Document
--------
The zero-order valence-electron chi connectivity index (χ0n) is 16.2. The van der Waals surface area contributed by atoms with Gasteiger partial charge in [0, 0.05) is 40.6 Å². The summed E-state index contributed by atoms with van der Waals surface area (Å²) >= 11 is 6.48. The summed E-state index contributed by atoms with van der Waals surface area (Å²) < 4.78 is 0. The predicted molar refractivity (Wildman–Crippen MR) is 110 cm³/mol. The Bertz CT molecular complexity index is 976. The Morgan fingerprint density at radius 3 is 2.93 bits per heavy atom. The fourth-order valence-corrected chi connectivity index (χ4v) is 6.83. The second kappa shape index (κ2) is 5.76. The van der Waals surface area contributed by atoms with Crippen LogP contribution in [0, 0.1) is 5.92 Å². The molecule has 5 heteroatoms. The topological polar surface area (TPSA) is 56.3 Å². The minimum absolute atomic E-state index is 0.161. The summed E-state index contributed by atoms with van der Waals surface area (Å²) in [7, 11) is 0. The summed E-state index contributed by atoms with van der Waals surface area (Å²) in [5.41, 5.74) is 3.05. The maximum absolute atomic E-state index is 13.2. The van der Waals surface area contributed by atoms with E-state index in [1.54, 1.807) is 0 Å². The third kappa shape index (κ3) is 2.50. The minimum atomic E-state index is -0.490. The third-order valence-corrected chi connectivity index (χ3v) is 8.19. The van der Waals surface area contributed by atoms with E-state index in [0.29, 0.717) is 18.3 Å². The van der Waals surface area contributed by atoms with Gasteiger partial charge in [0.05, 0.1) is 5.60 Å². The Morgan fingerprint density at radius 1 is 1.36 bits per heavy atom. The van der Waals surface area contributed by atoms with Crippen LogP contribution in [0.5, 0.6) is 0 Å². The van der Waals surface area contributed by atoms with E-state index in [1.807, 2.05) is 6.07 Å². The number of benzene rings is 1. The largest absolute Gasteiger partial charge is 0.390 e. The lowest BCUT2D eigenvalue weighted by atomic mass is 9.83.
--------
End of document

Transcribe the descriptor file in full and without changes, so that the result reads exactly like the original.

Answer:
The zero-order valence-electron chi connectivity index (χ0n) is 16.2. The van der Waals surface area contributed by atoms with Gasteiger partial charge in [0, 0.05) is 40.6 Å². The summed E-state index contributed by atoms with van der Waals surface area (Å²) >= 11 is 6.48. The summed E-state index contributed by atoms with van der Waals surface area (Å²) < 4.78 is 0. The predicted molar refractivity (Wildman–Crippen MR) is 110 cm³/mol. The Bertz CT molecular complexity index is 976. The Morgan fingerprint density at radius 3 is 2.93 bits per heavy atom. The fourth-order valence-corrected chi connectivity index (χ4v) is 6.83. The second kappa shape index (κ2) is 5.76. The van der Waals surface area contributed by atoms with Crippen LogP contribution in [0, 0.1) is 5.92 Å². The molecule has 5 heteroatoms. The topological polar surface area (TPSA) is 56.3 Å². The minimum absolute atomic E-state index is 0.161. The summed E-state index contributed by atoms with van der Waals surface area (Å²) in [7, 11) is 0. The summed E-state index contributed by atoms with van der Waals surface area (Å²) in [5.41, 5.74) is 3.05. The maximum absolute atomic E-state index is 13.2. The van der Waals surface area contributed by atoms with E-state index in [1.54, 1.807) is 0 Å². The third kappa shape index (κ3) is 2.50. The minimum atomic E-state index is -0.490. The third-order valence-corrected chi connectivity index (χ3v) is 8.19. The van der Waals surface area contributed by atoms with E-state index in [0.29, 0.717) is 18.3 Å². The van der Waals surface area contributed by atoms with Gasteiger partial charge in [0.05, 0.1) is 5.60 Å². The Morgan fingerprint density at radius 1 is 1.36 bits per heavy atom. The van der Waals surface area contributed by atoms with Crippen LogP contribution in [0.5, 0.6) is 0 Å². The van der Waals surface area contributed by atoms with E-state index in [1.807, 2.05) is 6.07 Å². The number of benzene rings is 1. The largest absolute Gasteiger partial charge is 0.390 e. The lowest BCUT2D eigenvalue weighted by atomic mass is 9.83.